Menu

Key Employment And Immigration Issues Facing Banks Today

Consumer Finance   |   Labor & Employment   |   Immigration Planning and Compliance   |   February 27, 2015
Download Download   
Share Share Page

Law360, New York (February 27, 2015, 10:55 AM ET) -- Today, banks of all sizes hire and manage employees in an increasingly litigious, regulated and global climate where mistakes can be costly. Banks must proactively handle a complex web of issues, including employee compensation, classification and verification; whistleblower and Equal Employment Opportunity claims; and criminal background checks. The following overview, tailored to the banking industry, addresses key labor and employment and immigration issues that commonly arise.

Employment Issues

1. No Compensation for Compensable Work

Many banks — including large, sophisticated banks — are facing class action lawsuits for not compensating nonexempt employees for compensable work. These lawsuits are costly and hard to defend, and typically settle upfront. The settlements are substantial.

Types of Employees at Risk

  • Nonexempt retail branch employees (e.g., tellers, personal bankers, small business specialists, customer service managers)
  • Nonexempt call center employees (e.g., customer service representatives)

Pressure to Limit Labor Costs can Cause Problems

Bank managers can feel torn in two directions: they have high sales quotas but at the same time are increasingly pressured to limit overtime, which causes understaffing relative to the volume of business expected from them. That could result in the following:

  • Although banks have policies that employees must record all hours worked, pressured supervisors may instruct employees not to record more than 40 hours in a workweek, regardless of how many they work. If supervisors do that, the bank itself is on the hook.
  • Supervisors may erase or modify employee hours recorded. Again, banks are on the hook.
  • Banks otherwise fail to keep accurate records of employee hours worked. Perhaps, in this age of computers, time is still kept on written forms (to which supervisors have access).
  • Banks may provide “comp time” instead of paying overtime (comp time is not allowed for nonexempts).
  • Banks undercalculate overtime due by undercalculating the regular rate of pay. (For example, a bank may ignore bonuses in calculating the regular rate of pay. Bonuses that are entirely discretionary do not need to be included in the calculation, but all other bonuses do.)

Banks Fail to Allow and/or Pay for Meal and Rest Breaks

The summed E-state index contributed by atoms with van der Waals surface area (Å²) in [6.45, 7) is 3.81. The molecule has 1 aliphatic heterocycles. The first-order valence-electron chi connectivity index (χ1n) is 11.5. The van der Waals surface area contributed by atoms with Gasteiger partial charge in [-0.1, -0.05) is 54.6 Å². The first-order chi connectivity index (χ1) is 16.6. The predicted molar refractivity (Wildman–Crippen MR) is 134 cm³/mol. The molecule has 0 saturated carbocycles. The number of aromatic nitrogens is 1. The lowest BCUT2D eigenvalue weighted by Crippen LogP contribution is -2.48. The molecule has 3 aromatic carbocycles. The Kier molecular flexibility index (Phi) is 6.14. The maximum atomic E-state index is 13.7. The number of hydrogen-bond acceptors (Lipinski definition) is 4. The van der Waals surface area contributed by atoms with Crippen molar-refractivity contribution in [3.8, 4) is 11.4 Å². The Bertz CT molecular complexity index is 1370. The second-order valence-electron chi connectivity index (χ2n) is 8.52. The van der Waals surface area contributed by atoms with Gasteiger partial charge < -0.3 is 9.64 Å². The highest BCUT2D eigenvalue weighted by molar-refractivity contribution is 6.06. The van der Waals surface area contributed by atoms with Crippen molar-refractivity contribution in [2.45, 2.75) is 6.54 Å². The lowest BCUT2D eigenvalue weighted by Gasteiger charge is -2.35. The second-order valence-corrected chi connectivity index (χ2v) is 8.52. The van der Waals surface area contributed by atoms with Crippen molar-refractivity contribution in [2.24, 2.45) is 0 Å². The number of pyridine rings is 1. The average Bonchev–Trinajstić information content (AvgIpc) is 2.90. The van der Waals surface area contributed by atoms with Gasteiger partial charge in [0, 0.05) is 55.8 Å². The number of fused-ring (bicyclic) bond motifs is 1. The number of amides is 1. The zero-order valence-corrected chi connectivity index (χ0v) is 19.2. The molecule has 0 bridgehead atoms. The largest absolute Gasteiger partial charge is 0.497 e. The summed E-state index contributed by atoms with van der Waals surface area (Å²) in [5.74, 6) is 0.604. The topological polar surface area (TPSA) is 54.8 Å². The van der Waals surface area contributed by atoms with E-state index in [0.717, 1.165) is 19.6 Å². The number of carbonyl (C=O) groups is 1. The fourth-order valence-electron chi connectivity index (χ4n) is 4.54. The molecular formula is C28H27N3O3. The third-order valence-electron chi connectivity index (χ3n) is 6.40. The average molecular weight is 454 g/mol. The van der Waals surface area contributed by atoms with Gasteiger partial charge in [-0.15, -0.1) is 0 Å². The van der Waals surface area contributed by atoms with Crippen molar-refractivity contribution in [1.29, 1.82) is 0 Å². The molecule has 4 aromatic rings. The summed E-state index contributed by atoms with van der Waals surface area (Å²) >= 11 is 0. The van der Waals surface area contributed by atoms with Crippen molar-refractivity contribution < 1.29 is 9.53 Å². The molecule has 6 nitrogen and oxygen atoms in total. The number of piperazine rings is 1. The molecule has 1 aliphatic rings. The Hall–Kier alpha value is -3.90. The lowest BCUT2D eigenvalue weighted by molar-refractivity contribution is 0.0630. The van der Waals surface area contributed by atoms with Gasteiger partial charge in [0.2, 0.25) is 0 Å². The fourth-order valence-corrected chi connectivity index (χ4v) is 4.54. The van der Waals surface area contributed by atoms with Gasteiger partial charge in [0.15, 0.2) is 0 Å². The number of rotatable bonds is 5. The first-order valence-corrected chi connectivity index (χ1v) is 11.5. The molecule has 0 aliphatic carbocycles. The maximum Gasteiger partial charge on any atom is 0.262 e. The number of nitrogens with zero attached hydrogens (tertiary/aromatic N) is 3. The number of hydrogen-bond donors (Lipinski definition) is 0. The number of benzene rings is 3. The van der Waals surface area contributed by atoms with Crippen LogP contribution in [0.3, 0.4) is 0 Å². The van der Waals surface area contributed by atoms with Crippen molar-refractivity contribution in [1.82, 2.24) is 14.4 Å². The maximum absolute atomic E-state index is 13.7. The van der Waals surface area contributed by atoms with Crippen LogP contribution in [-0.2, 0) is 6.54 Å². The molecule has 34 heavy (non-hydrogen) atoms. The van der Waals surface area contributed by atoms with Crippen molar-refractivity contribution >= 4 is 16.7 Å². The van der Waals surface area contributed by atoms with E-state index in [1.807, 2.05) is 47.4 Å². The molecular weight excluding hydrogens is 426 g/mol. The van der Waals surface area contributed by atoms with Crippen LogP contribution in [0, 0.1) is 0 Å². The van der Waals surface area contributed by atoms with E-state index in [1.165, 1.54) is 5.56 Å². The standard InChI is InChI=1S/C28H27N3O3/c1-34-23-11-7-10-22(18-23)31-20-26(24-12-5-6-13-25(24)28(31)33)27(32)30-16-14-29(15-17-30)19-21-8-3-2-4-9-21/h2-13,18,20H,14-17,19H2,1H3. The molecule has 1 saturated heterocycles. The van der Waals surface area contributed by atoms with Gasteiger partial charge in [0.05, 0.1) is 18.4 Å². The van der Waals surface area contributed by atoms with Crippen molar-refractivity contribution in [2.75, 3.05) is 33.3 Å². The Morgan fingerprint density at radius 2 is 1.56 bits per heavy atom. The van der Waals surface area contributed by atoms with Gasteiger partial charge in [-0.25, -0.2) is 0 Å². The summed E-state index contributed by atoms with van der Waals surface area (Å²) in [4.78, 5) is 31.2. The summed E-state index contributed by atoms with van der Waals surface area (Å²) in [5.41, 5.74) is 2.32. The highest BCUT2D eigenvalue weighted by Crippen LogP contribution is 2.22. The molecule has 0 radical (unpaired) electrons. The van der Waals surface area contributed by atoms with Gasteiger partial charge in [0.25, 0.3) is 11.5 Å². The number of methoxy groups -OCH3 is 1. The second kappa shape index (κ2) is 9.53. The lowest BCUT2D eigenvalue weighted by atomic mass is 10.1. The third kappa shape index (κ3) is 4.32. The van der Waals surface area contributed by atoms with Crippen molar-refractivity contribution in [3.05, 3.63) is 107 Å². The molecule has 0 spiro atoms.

Depending on the length of a shift, the law may require break time for employees. Typically, the problem arises when a bank has a policy that each nonexempt employee must take rest breaks and a lunch break each day, but then automatically deducts for these breaks without confirming that the employee actually took them. Although failing to take breaks may violate policy, generally employees are still entitled to pay for all hours worked. If payment for break time may sound minimal, it’s not: pay for an hour or two a day times hundreds or even thousands of employees, for three years, doubled, results in a big number.

Preliminary and Postliminary Work

In December 2014, the U.S. Supreme Court took a pro-employer stance on whether employees must be paid for time spent before or after their scheduled shifts. The court held that the company’s warehouse employees were not entitled to pay for the time (about a half hour) each day right after their shifts when they underwent security screening (metal detectors) to determine theft, as these screenings were not part of the principal duties the employees were employed to perform. Although this was a pro-employer decision, it is yet undetermined whether it will have a real impact in the banking industry. The issue in the banking industry would be whether the following scenarios would involve the “principal” duties of the employees:

  • Branch employees are not compensated for duties performed prior to the start of their shifts (e.g., opening the store and conducting pre-shift security procedures).
  • Call center representatives sometimes are not paid for work performed before they clock in (e.g., logging into the computer system, retrieving the headset from the employee’s locker).
  • Call center representatives sometimes clock out before attending company-sponsored “lunch and learn” sessions, or clock out immediately after the last call of the day and before time spent logging off the computer, cleaning their station and returning equipment to the employee’s locker.

2. Misclassifying Nonexempt Employees as Exempt

Banks face many class and collective actions alleging they misclassified nonexempt employees as exempt and failed to pay overtime due.

The Issue

Often, this involves the administrative or outside sales exemptions. These exemptions typically do not apply unless the bank employee is performing discretionary functions that are directly related to management policies or is working in a sales position outside of the bank branch. In the problem positions below, note two themes: does the employee have discretion, and does she work inside or outside of the bank?